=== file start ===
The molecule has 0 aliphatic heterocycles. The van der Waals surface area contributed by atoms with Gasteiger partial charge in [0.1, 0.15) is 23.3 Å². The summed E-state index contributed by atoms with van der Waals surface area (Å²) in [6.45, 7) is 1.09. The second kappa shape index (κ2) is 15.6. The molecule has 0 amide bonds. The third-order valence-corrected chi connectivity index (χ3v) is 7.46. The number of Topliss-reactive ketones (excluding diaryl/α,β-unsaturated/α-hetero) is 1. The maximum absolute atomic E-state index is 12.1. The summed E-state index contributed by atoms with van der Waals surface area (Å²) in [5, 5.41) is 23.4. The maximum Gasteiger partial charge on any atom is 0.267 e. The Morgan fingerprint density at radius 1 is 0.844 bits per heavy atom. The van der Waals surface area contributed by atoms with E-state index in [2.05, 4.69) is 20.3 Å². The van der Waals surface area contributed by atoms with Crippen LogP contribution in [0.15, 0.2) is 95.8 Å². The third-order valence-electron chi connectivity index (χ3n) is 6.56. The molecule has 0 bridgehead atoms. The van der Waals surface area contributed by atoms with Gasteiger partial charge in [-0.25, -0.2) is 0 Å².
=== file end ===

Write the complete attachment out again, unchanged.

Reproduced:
The molecule has 0 aliphatic heterocycles. The van der Waals surface area contributed by atoms with Gasteiger partial charge in [0.1, 0.15) is 23.3 Å². The summed E-state index contributed by atoms with van der Waals surface area (Å²) in [6.45, 7) is 1.09. The second kappa shape index (κ2) is 15.6. The molecule has 0 amide bonds. The third-order valence-corrected chi connectivity index (χ3v) is 7.46. The number of Topliss-reactive ketones (excluding diaryl/α,β-unsaturated/α-hetero) is 1. The maximum absolute atomic E-state index is 12.1. The summed E-state index contributed by atoms with van der Waals surface area (Å²) in [5, 5.41) is 23.4. The maximum Gasteiger partial charge on any atom is 0.267 e. The Morgan fingerprint density at radius 1 is 0.844 bits per heavy atom. The van der Waals surface area contributed by atoms with E-state index in [2.05, 4.69) is 20.3 Å². The van der Waals surface area contributed by atoms with Crippen LogP contribution in [0.15, 0.2) is 95.8 Å². The third-order valence-electron chi connectivity index (χ3n) is 6.56. The molecule has 0 bridgehead atoms. The van der Waals surface area contributed by atoms with Gasteiger partial charge in [-0.25, -0.2) is 0 Å².